A. I was lucky that I found a meditation posture that worked for me on Day 2, so my knees didn’t hurt at all and back pain was kept to a minimum, but otherwise, it was rough! We were practicing concentration meditation, which is where you are supposed to focus on your in-breath and out-breath and let all other thoughts go. Try doing that for several hours a day. Try doing it for 10 minutes, even. You’ll find that your mind doesn’t want to let all other thoughts go, that it clings to those other thoughts like you will never have another one in your life, like you’re falling off a cliff and must hold tight to that thought about your childhood best friend who you haven’t thought about in 10 years or you will literally die.
It’s good times.
Here is a physical representation of my thoughts during meditation time:
You can see that I devoted approximately 2% of my time to meditation and breathing and that I devoted approximately 35% of my time to what I’m just generally calling Lustful Thoughts. I also ruminated obsessively about two people for very different reasons, until I was so bored with them that I didn’t want to think about them ever again.
That took almost five full days.
Right. Five full days of thinking the same things over and over and over. And over. Oh–and over.
By the evening of Day 5, I had burned out on most things I’d been thinking about, so I could focus on actually meditating. The evening of Day 5 and most of Day 6 were great days, meditation-wise. Hooray!
Q. What was it like in your brain?
A. Like this:
Me: Dooodooo…clearing my mind…breathe in…breathe out…breathe in…
Mind: Hey, remember that time you were really mean to your sister when you were 7? You’re a terrible person.
Me: Um. What.
Mind: Ooooohhh, never mind…I want to have an elaborate fantasy involving that one person.
Me: Oh, okay!
Mind: Wait, remember that time you were really awful to your ex-boyfriend? You’re such a bitch. And you’re really gross and smelly right now. No wonder you’re single.
Me: Wow. Where did that come from? That’s not very ni—
Mind: Do you think it’s been 30 minutes?
Me: Yes. Over 30 minutes. It’s been, like, an hour. They must have forgotten to ring the bell.
Mind: It’s totally been over 30 minutes. Why haven’t they rung the bell? You should peek at the clock.
Me: Bad idea. But it’s definitely been more than 30 minutes. I bet they’ll ring the bell right now…
Mind: No bell. It’s been about an hour and a half now. Peek!
Me: Fine. 15 MINUTES? ARE YOU SERIOUS? Crap. BREATHE IN, DAMN IT. BREATHE OUT.
Mind: Now I’m going to sing the chorus of that one song on repeat. Just the chorus, because that’s all I can remember. It’s my favorite!
Me: I hate you.
Conclusion: You do not want to be in my brain.
Q. Did you have any big revelations or epiphanies?
A. My biggest, most disturbing revelation came on Day 4. From my notes, word for word:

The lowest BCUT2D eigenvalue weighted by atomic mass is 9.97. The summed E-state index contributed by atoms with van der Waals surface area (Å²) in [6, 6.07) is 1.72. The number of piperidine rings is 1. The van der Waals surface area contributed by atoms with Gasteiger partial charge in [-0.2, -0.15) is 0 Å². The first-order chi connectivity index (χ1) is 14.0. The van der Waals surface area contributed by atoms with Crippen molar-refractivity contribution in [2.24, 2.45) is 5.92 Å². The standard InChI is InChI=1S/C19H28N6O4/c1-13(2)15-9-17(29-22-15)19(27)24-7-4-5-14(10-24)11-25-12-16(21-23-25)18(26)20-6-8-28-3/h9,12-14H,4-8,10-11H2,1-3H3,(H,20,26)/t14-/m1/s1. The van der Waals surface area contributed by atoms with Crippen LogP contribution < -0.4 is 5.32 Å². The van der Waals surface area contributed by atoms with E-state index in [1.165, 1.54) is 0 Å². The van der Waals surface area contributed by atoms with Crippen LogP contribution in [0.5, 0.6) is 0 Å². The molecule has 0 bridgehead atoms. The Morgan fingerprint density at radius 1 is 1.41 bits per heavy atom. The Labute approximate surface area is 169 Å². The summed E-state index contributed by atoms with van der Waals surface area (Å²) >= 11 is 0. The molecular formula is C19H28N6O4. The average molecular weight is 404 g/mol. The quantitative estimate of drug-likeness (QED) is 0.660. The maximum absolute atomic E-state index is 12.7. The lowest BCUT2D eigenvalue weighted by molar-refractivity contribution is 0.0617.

WTF WHY DO I SWALLOW SO LOUDLY? WHAT IS WRONG WITH ME?
I am pleased to announce that I believe my swallowing has returned to normal volume, but at one point I was convinced that my deglutition (I looked that up!) was going to be abnormal for the rest of my life, and I would never get a date, ever again (or I could just stay in Asia forever—oh, snap!), and nobody would ever want to have dinner or drinks with me because I was a MONSTER. Every time I swallowed, it would actually disturb my meditation and I would be all annoyed, like, ‘WTF, BODY?!’ And then I’d feel bad because I was sure the people around me hated me and my ridiculously loud swallowing.
The mind does weird things, what can I say?
Q. Did you break any rules?
A. Yeah, I read every time we had a break, and rarely anything about Buddhism or meditation. I wasn’t the only one…Not that that matters, but it was my choice to take the silence pretty seriously and have some give on reading.
Q. What day was the hardest? Easiest?
A. Easiest was Day 1, by far. It was so easy that I had a false sense of security. Day 2 was awful. In the afternoon, I was actually in tears while walking around the garden. At one point I thought, “Maybe I’ll get stung by a bee! I have terrible reactions and I bet I couldn’t meditate after that. Or maybe a scorpion will sting me! They’d have to send me home!” Then I laughed at myself for being ridiculous and felt a smidgen better.
Also, somebody got stung by a scorpion and she got shot up with morphine at the hospital and was back the next morning, so my plan wouldn’t have worked, anyway. Curses!
Q. Are you different now?
A. No, I’m not different. I’m not enlightened. I have lots of opinions and always will. I still prefer creamy peanut butter to chunky, and I will tell you that if you ask (and, clearly, even if you don’t ask). I have strong beliefs about cheese (stinky), pizza (chewy crust, good cheese), sparkling wine (dry dry dry), public transportation etiquette (let people get OFF THE TRAIN FIRST before you try to get on!), and pretty much everything else (just ask!).
However, I do think I’ve been able to roll with the punches more since I started meditating a few months back, and I’ve felt more flexible and willing to take things as they come. I’ve been able to go through stressful situations and come out calm, and I’m not even panicked about what I’m going to be doing in the future. All of that is pretty unlike me.
Still, for the most part, over here it’s all Megan, all the time.
I don’t want to be somebody else. I like me. I’m good company.
Even with the incessant droning in my head.
Megan: 1 Herself: 1
Can’t really get away from yourself, no matter how much you want to…